Old, Older

Rarely do I achieve revelation while reading freshman papers (unless you count the revelation that I should not sign up to teach freshman composition again), but tonight I did. A student wrote about an “older” man talking to a “young” man, and I wanted him to make those adjectives parallel, probably by going with straight “old.” It was then that I realized the strange quality of our language whereby “older” can actually mean “younger than old.” It’s true! “Mr. Smith is an older gentleman” vs. “Mr. Jones is an old man.” Mr. Jones is actually older than Mr. Smith, right? Isn’t that weird?

p.s. And then I found twenty bucks.

PatrickWords03/01/06 2 comments


Dad • 03/01/06 12:38 PM:

True, “older” is younger than “old,” but I think it more often means “older then you are” or “older than the writer.” So it’s not so much a stand-alone word as it is a contraction of sorts for the longer phrase. Often, for example, we hear of someone dating an “older” woman/man. This clearly means someone more than a few years older than the subject; someone out of the reasonable upper band for age difference in a relationship. I hope I’m not being too captious.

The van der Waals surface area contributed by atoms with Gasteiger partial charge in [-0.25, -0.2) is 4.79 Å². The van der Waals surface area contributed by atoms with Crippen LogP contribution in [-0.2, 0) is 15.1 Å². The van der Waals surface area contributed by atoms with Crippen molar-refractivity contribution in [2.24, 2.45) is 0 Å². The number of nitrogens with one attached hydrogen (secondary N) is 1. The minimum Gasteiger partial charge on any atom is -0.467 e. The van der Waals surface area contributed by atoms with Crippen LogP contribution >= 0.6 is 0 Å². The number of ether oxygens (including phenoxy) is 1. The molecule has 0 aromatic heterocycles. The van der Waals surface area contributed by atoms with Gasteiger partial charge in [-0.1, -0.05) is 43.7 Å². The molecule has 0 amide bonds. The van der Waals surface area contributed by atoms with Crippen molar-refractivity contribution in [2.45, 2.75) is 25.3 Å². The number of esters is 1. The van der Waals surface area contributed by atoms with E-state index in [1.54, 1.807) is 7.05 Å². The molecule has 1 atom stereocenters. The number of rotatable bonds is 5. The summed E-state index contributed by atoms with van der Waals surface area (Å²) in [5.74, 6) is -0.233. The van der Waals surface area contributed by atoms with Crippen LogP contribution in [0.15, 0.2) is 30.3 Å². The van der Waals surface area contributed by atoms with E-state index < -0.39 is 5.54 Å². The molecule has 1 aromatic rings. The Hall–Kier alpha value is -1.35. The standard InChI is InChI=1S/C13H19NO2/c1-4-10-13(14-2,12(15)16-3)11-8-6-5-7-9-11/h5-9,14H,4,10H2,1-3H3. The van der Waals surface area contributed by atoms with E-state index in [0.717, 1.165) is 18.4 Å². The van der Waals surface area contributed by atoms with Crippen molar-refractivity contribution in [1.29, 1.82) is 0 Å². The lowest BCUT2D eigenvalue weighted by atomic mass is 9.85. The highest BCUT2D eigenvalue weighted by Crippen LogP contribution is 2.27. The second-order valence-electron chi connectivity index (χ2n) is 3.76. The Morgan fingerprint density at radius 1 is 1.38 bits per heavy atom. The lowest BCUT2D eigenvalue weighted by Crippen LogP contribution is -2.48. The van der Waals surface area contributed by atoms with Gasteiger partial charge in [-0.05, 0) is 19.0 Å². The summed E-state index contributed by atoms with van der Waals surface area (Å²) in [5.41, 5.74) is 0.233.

Patrick • 03/02/06 10:14 AM:

You’re right, but those aren’t the only situations where you’d call someone “older” instead of “old.” Sometimes, there’s no direct comparison, and even someone of the same age could, in describing an absent, non-dating third party, say “he’s an older man, maybe in his early fifties” or something like that.

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